Shortstop Jose Reyes is expected to be out for the season (with what the club is calling "significant" scar tissue and inflammation behind the right knee).

Reliever Bobby Parnell will be moved into the rotation for a spot start Saturday night in San Diego.

And Mike Pelfrey (home with wife Angela as the couple was expecting its first baby on Thursday) will be pushed back to Monday's start against Arizona.

"It's half my day," manager Jerry Manuel says of his time spent talking with trainers and analyzing who's available and who isn't.

*******

A couple of other Mets observations:

-- Even if Philadelphia (61-45) plays .500 ball the rest of the way and the other two teams ahead of them -- Atlanta and Florida -- play sub-.500 ball, the Mets (51-57) must go 39-15 the rest of the way to win the division. That's playing at a .722 clip. The Mets have never scored that high of a winning percentage. Their best came in their 1986 World Series championship season, when they compiled a .667 winning percentage during the regular season.

-- Oliver Perez now has his hair pushed up into a Mohawk, much like last October's Tampa Bay Rays. Oliver Perez should forget his hair and put that effort into his pitching. The Man Who Can't Control His Mechanics currently is averaging nearly the same number of walks per inning (0.96) than St. Louis' Joel Pineiro is walks per nine innings (1.0).

-- Perez's number of walks has exceeded his number of innings pitched in six of his 10 starts this season. he can make it seven of 11 on Friday night in San Diego.

-- New York starters rank 12th among the league's 16 rotations with a 4.65 ERA. With large contributions from Perez, nobody in the NL has issued more walks than the Mets' starters (264).

-- The Mets already have roughly $90 million committed for 2010 to just seven players: Carlos Beltran ($20 million), Johan Santana ($21 million), Oliver Perez ($12 million), Frankie Rodriguez ($11 million), David Wright ($10.25 million), Jose Reyes ($9 million) and Luis Castillo ($6.25 million)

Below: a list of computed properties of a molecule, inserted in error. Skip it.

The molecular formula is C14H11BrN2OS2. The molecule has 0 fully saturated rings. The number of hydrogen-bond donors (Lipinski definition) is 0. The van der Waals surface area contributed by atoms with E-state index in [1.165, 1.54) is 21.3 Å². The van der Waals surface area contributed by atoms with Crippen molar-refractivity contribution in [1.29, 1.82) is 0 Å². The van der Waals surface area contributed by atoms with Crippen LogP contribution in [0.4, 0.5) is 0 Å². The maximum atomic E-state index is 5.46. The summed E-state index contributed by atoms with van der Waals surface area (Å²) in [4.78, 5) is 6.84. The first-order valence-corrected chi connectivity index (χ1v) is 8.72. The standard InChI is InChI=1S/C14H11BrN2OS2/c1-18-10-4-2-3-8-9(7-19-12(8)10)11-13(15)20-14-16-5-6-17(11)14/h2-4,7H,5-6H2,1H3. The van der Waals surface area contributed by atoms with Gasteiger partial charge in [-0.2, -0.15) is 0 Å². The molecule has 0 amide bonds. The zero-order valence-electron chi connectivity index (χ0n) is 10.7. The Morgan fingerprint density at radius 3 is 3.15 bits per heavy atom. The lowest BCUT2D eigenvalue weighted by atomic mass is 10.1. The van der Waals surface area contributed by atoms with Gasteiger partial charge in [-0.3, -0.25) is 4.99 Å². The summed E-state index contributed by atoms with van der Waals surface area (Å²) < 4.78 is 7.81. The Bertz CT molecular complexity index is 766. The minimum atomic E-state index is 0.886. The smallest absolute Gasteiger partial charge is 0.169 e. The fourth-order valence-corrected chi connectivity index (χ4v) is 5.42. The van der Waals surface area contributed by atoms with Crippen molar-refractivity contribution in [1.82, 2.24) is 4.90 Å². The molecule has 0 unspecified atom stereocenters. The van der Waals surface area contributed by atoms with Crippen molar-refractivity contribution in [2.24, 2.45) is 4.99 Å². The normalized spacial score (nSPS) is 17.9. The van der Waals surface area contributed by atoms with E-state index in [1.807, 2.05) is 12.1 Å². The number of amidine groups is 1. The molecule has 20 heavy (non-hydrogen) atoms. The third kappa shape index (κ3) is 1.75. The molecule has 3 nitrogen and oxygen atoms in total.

Likes: New Padre Clayton Richard learned one key thing from his old White Sox teammate Mark Buehrle: Get the ball, throw the ball. He's a fast worker, which the fielders playing behind him love. I never will understand why more pitchers don't figure that out. ... If this is the secret to longevity, sign me up for some: Around 4 p.m. Thursday, three hours before he was scheduled to pitch for the Mets, a clubhouse guy delivered a hefty cheeseburger to Livan Hernandez, straight from the visiting clubhouse kitchen.

Dislikes: It's a sad, sad day when the Dayton Daily News decides to stop covering the Cincinnati Reds and the legendary Hal McCoy is, in his words, "put out to pasture." Hal has been covering the Reds since the Big Red Machine days of the 1970s and knows more about baseball than most of us ever will. He's pure class, always has been, and he's had a wonderful run. He says he's finished after this year, and I can't tell you how much I'm going to miss seeing him in press boxes around the league. Godspeed, good buddy. ... If you want to know more about Hal, here you go, a column from July, 2006, on the eve of his induction into the writer's wing of the Hall of Fame.

Rock 'N' Roll Lyric of the Day:

"I got some groceries, some peanut butter
"To last a couple of days
"But I ain't got no speakers
"Ain't got no headphones
"Ain't got no records to play"

-- Talking Heads, Life During Wartime

Posted on: May 18, 2009 9:39 pm
Edited on: May 18, 2009 10:12 pm
 

What's in store for Mets without Delgado

LOS ANGELES -- The New York Mets say they're not going to panic while Carlos Delgado is gone for what could be two months or more. They say they're going to use a combination of Fernando Tatis and Jeremy Reed at first base with maybe a little Daniel Murphy thrown in.

And that's all well and good.